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A simple leadership challenge with a twist: Identify your heroes – now emulate them

In “Sailing True North,” Admiral James Stavridis challenges leaders to consider who they admire, then put their virtues into action


In “Sailing True North,” Admiral Stavridis discusses 10 historic admirals from ancient Greece to the 21st century, not just regarding their leadership decisions but also some of their quality leadership traits and even their character flaws.

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I’ve written several articles on leadership, a few of which have focused on the traits of a recognizable leader. So, I was surprised at the unique approach taken by the author of one of my latest reads, “Sailing True North.”

Retired Admiral James Stavridis is no stranger to leadership, having served as both the supreme allied commander of NATO, and previously commanded the U.S. Southern Command, which directed military operations in Latin America. Most recently, he served as the dean of the Fletcher School of Law and Diplomacy at Tufts University in Massachusetts.

In “Sailing True North,” Admiral Stavridis discusses 10 historic admirals from ancient Greece to the 21st century, not just regarding their leadership decisions but also some of their quality leadership traits and even their character flaws. Stavridis ends these studies with his list of leadership virtues for us to consider: honesty, justice, humor, creativity, balance, empathy, humility and resilience.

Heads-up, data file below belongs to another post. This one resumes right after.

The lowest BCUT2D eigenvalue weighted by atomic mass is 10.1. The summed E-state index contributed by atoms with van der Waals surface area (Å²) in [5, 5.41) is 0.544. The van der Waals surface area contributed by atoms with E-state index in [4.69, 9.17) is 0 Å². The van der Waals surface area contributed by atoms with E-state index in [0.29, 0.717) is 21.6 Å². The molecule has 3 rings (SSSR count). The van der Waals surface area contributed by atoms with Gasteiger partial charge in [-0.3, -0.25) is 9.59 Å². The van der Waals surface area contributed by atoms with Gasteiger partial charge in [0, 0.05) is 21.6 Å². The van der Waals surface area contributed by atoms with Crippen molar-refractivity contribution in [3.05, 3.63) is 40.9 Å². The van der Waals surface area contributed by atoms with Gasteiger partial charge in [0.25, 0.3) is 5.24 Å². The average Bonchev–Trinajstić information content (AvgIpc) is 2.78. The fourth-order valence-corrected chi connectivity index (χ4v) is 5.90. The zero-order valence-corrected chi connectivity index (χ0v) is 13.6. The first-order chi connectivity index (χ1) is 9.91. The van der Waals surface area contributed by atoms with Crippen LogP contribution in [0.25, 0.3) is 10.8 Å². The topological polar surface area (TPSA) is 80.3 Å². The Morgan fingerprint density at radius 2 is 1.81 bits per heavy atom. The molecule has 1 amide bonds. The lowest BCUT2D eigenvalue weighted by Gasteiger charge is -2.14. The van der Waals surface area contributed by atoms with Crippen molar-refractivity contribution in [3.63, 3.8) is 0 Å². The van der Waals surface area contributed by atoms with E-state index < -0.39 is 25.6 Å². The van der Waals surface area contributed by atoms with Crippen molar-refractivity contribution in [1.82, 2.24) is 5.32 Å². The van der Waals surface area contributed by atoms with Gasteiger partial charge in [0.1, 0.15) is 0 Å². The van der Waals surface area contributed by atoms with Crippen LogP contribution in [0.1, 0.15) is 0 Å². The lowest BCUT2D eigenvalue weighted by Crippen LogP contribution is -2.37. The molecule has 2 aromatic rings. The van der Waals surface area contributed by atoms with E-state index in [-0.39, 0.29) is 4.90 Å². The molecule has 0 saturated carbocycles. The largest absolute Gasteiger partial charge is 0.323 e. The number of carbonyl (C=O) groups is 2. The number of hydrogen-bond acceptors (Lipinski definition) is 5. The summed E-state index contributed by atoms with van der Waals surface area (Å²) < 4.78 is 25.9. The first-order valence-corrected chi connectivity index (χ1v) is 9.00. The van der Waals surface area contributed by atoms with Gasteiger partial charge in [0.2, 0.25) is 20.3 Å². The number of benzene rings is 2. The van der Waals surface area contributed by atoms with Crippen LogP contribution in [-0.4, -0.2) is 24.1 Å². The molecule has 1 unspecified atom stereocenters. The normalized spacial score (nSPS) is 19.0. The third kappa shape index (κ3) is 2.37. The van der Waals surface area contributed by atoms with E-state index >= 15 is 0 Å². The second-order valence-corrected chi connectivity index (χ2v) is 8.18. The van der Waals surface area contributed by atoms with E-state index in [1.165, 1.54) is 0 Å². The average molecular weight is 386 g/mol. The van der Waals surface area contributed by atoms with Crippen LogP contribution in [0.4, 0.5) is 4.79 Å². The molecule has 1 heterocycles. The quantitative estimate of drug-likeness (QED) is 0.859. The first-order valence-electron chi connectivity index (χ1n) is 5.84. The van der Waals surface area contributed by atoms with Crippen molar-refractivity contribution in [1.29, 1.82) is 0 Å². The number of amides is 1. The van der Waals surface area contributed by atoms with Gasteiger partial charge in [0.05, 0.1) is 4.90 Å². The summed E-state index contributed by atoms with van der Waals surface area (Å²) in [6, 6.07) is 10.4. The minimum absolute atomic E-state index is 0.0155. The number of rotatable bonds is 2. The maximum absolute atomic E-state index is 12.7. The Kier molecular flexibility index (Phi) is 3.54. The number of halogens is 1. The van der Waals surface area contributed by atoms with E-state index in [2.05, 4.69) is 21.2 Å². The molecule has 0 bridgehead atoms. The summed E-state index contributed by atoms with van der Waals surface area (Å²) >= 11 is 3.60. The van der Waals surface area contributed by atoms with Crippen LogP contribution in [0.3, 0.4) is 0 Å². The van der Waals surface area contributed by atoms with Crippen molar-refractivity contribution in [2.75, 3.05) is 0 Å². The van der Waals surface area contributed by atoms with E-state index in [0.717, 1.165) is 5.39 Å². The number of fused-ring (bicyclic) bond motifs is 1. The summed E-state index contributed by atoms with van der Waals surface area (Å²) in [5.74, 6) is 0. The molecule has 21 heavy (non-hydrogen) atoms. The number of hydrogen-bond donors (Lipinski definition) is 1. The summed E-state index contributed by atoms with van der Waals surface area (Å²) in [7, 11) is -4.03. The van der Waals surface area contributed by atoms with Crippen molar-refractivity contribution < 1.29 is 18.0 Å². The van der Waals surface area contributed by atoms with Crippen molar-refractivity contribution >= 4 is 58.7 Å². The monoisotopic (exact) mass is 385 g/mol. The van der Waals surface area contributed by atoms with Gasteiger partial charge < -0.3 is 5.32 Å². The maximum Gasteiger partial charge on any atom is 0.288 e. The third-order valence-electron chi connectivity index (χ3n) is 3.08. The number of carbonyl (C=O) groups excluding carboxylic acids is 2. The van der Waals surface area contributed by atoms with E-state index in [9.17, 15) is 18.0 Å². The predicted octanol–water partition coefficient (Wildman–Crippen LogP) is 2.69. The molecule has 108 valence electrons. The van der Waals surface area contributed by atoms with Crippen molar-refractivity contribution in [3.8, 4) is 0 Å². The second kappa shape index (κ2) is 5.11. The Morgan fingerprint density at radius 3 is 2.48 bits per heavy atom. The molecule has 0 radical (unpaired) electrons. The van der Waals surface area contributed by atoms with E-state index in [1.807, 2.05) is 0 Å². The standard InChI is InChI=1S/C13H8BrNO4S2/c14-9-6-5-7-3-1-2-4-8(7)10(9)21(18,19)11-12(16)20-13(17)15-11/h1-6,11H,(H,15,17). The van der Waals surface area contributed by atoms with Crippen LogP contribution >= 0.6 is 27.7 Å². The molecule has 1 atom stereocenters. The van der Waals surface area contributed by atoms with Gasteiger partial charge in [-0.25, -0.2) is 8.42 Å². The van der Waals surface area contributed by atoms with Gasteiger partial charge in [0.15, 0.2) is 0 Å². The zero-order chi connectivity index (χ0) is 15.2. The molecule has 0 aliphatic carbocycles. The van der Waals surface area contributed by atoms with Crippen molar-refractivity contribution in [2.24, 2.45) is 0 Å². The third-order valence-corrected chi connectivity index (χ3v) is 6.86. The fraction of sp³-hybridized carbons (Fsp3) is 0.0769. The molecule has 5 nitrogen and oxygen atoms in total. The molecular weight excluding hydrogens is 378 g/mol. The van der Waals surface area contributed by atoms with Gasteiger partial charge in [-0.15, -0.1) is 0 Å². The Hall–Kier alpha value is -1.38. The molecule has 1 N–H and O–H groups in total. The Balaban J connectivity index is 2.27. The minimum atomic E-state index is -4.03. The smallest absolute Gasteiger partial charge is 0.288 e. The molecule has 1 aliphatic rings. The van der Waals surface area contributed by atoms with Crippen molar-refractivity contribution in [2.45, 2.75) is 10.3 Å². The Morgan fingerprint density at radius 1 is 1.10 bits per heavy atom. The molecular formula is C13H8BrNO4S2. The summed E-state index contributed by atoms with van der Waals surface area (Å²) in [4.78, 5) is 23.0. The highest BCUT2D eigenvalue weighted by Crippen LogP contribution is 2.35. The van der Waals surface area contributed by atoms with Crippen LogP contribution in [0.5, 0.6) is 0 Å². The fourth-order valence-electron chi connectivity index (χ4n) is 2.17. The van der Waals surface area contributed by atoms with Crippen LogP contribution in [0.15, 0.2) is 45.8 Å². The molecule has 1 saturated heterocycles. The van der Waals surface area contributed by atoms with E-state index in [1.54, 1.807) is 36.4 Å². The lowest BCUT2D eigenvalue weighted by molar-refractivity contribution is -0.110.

Leadership virtues

Several of these virtues would not have been on my list for leadership, but that each certainly had its purpose and place on his agenda. Specifically, the most surprising of these traits that the admiral highlighted – particularly given that the list was focused on military leaders – were humor, balance and humility, but I do see the importance of each.

In humor, I’ve found that there are times when you must remember not to take yourself or others too seriously. Sometimes, under the right conditions, it’s OK to poke a little fun at yourself or at a situation just to relieve some tension.

The same is true of balance. If there has been one complaint from my family over the years, it would be that I needed more balance among family, work, rest and study than I did when I became the chief, or aspiring to be one. I now preach the importance of balance to my younger officers to help them avoid burnout and maintain a healthy family life.

As for humility, it is essential for leaders to give credit to those who have worked so hard alongside them. Humility reminds us that we are all a part of the team, and one person can’t know it all. Everyone who contributed to such an effort needs to be recognized for their contributions.

The “good challenge”

More important than his list of virtues, though, was the admiral’s “good challenge” to anyone in a leadership position.

The challenge was simple: Identity your heroes. The admiral suggests picking at least five, but no more than 10, individuals you admire for their positive leadership traits.